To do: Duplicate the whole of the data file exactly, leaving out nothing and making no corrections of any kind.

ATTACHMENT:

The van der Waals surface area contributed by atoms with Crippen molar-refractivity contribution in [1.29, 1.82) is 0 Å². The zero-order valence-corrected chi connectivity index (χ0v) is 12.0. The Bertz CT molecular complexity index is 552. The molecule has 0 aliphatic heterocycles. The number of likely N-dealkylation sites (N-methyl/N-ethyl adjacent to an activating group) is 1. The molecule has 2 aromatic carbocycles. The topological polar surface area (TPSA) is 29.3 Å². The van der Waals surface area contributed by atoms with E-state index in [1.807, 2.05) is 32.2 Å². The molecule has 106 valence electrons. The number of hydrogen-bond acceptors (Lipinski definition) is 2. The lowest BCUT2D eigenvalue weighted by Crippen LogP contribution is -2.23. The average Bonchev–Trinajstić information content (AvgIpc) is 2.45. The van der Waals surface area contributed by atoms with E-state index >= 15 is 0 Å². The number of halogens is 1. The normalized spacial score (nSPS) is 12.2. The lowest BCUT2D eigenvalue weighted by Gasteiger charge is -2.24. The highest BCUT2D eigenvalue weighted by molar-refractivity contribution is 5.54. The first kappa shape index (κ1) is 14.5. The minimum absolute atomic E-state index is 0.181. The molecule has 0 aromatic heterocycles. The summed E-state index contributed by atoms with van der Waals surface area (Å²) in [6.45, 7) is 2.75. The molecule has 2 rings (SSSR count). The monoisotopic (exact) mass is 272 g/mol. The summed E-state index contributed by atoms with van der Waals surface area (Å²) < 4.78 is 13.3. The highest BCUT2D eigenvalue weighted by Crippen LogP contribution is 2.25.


The van der Waals surface area contributed by atoms with Crippen molar-refractivity contribution in [1.29, 1.82) is 0 Å². The zero-order valence-corrected chi connectivity index (χ0v) is 12.0. The Bertz CT molecular complexity index is 552. The molecule has 0 aliphatic heterocycles. The number of likely N-dealkylation sites (N-methyl/N-ethyl adjacent to an activating group) is 1. The molecule has 2 aromatic carbocycles. The topological polar surface area (TPSA) is 29.3 Å². The van der Waals surface area contributed by atoms with E-state index in [1.807, 2.05) is 32.2 Å². The molecule has 106 valence electrons. The number of hydrogen-bond acceptors (Lipinski definition) is 2. The lowest BCUT2D eigenvalue weighted by Crippen LogP contribution is -2.23. The average Bonchev–Trinajstić information content (AvgIpc) is 2.45. The van der Waals surface area contributed by atoms with E-state index >= 15 is 0 Å². The number of halogens is 1. The normalized spacial score (nSPS) is 12.2. The lowest BCUT2D eigenvalue weighted by Gasteiger charge is -2.24. The highest BCUT2D eigenvalue weighted by molar-refractivity contribution is 5.54. The first kappa shape index (κ1) is 14.5. The minimum absolute atomic E-state index is 0.181. The molecule has 0 aromatic heterocycles. The summed E-state index contributed by atoms with van der Waals surface area (Å²) in [6.45, 7) is 2.75. The molecule has 2 rings (SSSR count). The monoisotopic (exact) mass is 272 g/mol. The summed E-state index contributed by atoms with van der Waals surface area (Å²) < 4.78 is 13.3. The highest BCUT2D eigenvalue weighted by Crippen LogP contribution is 2.25.